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Table of Contents    
Year : 2012  |  Volume : 60  |  Issue : 4  |  Page : 438-439

Primary isolated cerebellopontine angle papillary craniopharyngioma

Department of Neurosurgery, Main Hospital Building, Grant Medical College and Sir J.J Group of Hospitals, Byculla, Mumbai, India

Date of Web Publication6-Sep-2012

Correspondence Address:
Mayur Sharma
Department of Neurosurgery, Main Hospital Building, Grant Medical College and Sir J.J Group of Hospitals, Byculla, Mumbai
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Source of Support: None, Conflict of Interest: None

DOI: 10.4103/0028-3886.100727

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How to cite this article:
Sharma M, Mally R, Velho V, Hrushikesh K. Primary isolated cerebellopontine angle papillary craniopharyngioma. Neurol India 2012;60:438-9

How to cite this URL:
Sharma M, Mally R, Velho V, Hrushikesh K. Primary isolated cerebellopontine angle papillary craniopharyngioma. Neurol India [serial online] 2012 [cited 2023 Sep 29];60:438-9. Available from:


Craniopharyngiomas are benign slow-growing tumors and occur most commonly in the suprasellar location. These tumors are supposed to arise from the remnants of the Rathke's pouch epithelium. There are two histologic variants: adamantinomatous and papillary. [1] We report a rare case of right cerebellopontine angle papillary craniopharyngiomas without suprasellar component.

A 26-year-old housewife presented with headache of 3 months duration. The patient had a history of head injury due to fall from motorbike 6 months earlier. Neurologic examination revealed visual acuity 6/9 in right eye and 6/18 in left eye and no other deficits. Cranial computed tomography (CT) scan showed a hyperdense extra- axial lesion in right cerebellopontine angle suggestive of acute extradural bleed causing compression of brainstem, cerebellum, and fourth ventricle. Magnetic resonance imaging (MRI) [Figure 1] was suggestive of a well-defined extra-axial lesion in right cerebellopontine angle, which was hypointense on T1-, T2-weighted, and FLAIR images. The lesion was not enhancing on contrast and there was no restriction on diffusion-weighted images, suggestive of extradural hematoma. The patient was operated with right retromastoid suboccipital craniectomy. A well-defined greenish cystic lesion could be seen and around 20mL of greenish jelly-like fluid was aspirated. The cyst wall was thin and loosely attached to the surrounding neurovascular structures. The cyst wall was completely excised. There was no neurologic deficit postoperatively. Postoperative CT scan [Figure 2] showed complete excision of the lesion. Neuropathology [Figure 3] was showing monomorphous mass of immature squamous epithelium lining the cyst wall along with wet keratin, which was suggestive of papillary craniopharyngioma. Our patient has not shown any recurrence at the recent follow-up at 6 months.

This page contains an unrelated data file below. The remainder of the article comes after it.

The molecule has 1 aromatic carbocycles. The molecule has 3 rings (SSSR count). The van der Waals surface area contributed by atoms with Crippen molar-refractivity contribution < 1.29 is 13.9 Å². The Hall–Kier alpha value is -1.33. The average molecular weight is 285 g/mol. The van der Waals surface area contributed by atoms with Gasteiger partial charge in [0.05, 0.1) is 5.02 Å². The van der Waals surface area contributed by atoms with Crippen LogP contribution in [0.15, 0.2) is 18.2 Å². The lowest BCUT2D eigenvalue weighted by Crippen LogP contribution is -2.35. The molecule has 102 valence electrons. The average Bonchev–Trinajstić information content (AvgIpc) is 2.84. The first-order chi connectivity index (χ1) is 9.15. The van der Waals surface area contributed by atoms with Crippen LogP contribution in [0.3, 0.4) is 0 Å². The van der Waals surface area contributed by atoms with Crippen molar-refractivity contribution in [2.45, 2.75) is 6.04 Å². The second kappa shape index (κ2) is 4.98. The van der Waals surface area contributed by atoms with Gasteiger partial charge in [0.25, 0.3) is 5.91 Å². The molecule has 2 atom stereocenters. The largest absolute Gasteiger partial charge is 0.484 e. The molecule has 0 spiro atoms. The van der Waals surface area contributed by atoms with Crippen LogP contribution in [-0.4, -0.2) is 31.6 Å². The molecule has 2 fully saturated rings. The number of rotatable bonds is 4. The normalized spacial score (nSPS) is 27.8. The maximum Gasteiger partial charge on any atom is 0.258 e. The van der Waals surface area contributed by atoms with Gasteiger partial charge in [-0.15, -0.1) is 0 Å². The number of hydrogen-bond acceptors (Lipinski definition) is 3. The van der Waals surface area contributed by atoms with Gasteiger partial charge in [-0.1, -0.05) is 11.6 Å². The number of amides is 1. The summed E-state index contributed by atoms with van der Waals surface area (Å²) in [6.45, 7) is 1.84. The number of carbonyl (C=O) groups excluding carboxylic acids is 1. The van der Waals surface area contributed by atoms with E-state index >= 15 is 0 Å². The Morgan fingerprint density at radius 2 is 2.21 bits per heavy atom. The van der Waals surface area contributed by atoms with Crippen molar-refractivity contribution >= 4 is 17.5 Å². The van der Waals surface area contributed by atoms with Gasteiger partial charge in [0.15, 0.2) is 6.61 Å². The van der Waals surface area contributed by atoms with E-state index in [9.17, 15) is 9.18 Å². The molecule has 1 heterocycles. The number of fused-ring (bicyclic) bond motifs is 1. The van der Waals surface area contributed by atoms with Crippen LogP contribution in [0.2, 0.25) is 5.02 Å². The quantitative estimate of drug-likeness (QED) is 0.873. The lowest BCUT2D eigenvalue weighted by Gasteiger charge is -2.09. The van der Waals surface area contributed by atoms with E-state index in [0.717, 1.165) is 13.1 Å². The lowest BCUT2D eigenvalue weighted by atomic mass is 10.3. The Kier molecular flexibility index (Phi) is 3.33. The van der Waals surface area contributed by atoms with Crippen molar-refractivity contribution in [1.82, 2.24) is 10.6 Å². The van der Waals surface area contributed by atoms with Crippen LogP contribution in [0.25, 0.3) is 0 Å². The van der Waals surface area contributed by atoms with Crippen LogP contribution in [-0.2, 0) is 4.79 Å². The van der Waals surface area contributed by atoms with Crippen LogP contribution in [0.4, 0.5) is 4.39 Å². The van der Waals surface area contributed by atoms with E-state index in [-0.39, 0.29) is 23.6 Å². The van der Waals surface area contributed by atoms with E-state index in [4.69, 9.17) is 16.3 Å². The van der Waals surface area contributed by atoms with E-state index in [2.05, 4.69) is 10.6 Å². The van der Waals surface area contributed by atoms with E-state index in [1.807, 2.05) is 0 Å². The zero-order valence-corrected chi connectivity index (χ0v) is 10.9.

Figure 1: Magnetic resonance imaging scan (coronal FLAIR) showing a well-defined extra-axial lesion in the right posterior fossa, which is hypointense on FLAIR images

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Figure 2: Postoperative computed tomography scan showing near complete excision of the cyst wall

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Figure 3: Neuropathology showing monomorphous mass of immature squamous epithelium lining the cyst wall along with wet keratin (H and E, x400)

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Craniopharyngiomas rarely can extend into the posterior fossa in 4%-5.9% of all craniopharyngiomas. [2] Very rarely these tumors can arise in the cerebellopontine angle without suprasellar component. [3] These tumors have bimodal age distribution with first peak at 5-15 years and second peak at more than 60 years. There are two main hypotheses regarding the origin of ectopic craniopharyngiomas, first, the ectopic squamous epithelial remnants from the craniopharyngeal canal may migrate into the posterior fossa. Second, these ectopic squamous cells may develop into ectopic craniopharyngiomas. [4] The ability of craniopharyngiomas to migrate along the cerebrospinal fluid spaces and resection tracts has been well documented. [5] Both CT scans and MRI scans are the preferred modality for the diagnosis. [6] Surgical excision of the tumor is the treatment of choice. However, adherence of the wall to important structures, such as vessels, cranial nerves, or infiltration into the brain stem cerebellum makes complete removal challenging. [7] This case highlights a rare possibility of occurrence of this common tumor at uncommon location.

 » References Top

1.Miller DC. Pathology of craniopharyngiomas: Clinical import of pathological findings. Pediatr Neurosurg 1994;21(suppl 1):11-7.  Back to cited text no. 1
2.Goyal A, Singh AK, Sinha S. Giant cystic craniopharyngioma with posterior fossa extension. Pediatr Neurosurg 2002;37:50-1.   Back to cited text no. 2
3.Link MJ, Driscoll CL, Giannini C. Isolated, giant cerebellopontine angle craniopharyngioma in a patient with Gardner syndrome: Case report. Neurosurgery 2002;51:221-5; discussion 225-6.  Back to cited text no. 3
4.Powers CJ, New KC, McLendon RE, Friedman AH, Fuchs HE. Cerebellopontine angle craniopharyngioma: case report and literature review. Pediatr Neurosurg 2007;43:158-63.  Back to cited text no. 4
5.Freitag SK, Miller NR, Brem H. Recurrent ectopic craniopharyngioma. Br J Neurosurg 2001;15:511-3.  Back to cited text no. 5
6.Tsuda M, Takahashi S, Higano S, Kurihara N, Ikeda H, Sakamoto K. CT and MR imaging of craniopharyngioma. Eur Radiol 1997;7:464-9.  Back to cited text no. 6
7.Yan Y, Tang WY, Yang G, Zhong D. Isolated cerebellopontine angle craniopharyngiomas. J Clin Neurosci 2009;16:1655-7.  Back to cited text no. 7


  [Figure 1], [Figure 2], [Figure 3]

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